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SAN FRANCISCO (Reuters) - Estimates that Groupon Inc is worth $25 billion are very high because the largest online daily deals company is losing money, Benchmark Co analyst Fred Moran said on Friday.
Even based on a forgiving revenue multiple approach, a $25 billion valuation is rich compared to Internet and e-commerce companies including Google Inc, Amazon.com Inc and eBay Inc, Moran said in an interview.
Moran is one of the few sell-side analysts to have published research on Groupon. The company is working toward an initial public offering later this year and many major investment banks and brokers are underwriters. That prevents them from publishing research opinions on the company.
Benchmark is not an underwriter and the company does not deal in the stock, Moran said.
Estimating Groupon's valuation is tricky because the company is growing quickly and nobody knows when it might start making money. Benchmark's Moran said he came up with the $25 billion valuation based on media reports.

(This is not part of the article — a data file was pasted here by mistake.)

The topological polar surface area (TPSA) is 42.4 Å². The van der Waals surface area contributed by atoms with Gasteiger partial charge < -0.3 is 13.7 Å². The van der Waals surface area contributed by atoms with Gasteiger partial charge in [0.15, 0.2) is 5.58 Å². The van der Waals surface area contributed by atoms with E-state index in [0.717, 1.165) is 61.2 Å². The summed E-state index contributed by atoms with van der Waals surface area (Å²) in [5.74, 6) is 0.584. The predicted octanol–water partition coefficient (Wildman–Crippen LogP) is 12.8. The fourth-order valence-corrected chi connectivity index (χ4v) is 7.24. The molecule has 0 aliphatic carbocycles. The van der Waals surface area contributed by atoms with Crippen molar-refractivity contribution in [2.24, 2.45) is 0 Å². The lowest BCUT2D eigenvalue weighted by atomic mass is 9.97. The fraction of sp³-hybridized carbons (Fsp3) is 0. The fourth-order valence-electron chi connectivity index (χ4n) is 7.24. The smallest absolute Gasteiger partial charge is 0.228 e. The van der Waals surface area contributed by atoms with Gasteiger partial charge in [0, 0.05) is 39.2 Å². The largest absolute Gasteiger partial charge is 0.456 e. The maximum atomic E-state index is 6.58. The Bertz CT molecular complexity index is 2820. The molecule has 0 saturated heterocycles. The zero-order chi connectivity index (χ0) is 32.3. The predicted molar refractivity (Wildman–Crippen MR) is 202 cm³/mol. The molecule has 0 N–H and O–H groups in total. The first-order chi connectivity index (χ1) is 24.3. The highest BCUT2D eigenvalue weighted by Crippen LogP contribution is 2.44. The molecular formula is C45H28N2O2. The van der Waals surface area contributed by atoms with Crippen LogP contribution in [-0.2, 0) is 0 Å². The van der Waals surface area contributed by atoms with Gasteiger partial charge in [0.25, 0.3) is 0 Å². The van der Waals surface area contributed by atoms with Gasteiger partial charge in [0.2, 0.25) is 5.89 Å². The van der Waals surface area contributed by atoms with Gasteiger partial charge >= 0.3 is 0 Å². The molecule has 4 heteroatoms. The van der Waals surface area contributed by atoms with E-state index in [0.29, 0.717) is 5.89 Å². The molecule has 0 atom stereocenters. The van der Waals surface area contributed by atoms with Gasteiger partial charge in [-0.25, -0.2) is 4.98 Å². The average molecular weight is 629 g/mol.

Moran reckons Groupon can generate $3.96 billion in revenue this year. A market value of $25 billion is roughly six times those sales.
"Groupon's valuation will likely appear high relative to industry peers and our Internet e-commerce sector," the analyst wrote in a note to investors on Friday.
A group of seven publicly-traded Internet and e-commerce companies, including Google, Amazon and eBay, traded below three times estimated 2011 revenue, according to a June 10 report by neXtup Research.
NeXtup estimated Groupon was worth about $14 billion in that report, based on multiple of 3.5 times revenue.
Moran expects Groupon to have a "successful" IPO.
"To go public with losses would normally present a challenge," he said. "But the daily deals industry is so young and growing so fast, and Groupon is so dominant, that it can probably go public based on a revenue multiple."
After Groupon disclosed second-quarter results this week, Moran raised his revenue estimate and cut his loss forecasts for the company. That was partly because Groupon spent less money on marketing.
Editing by Robert MacMillan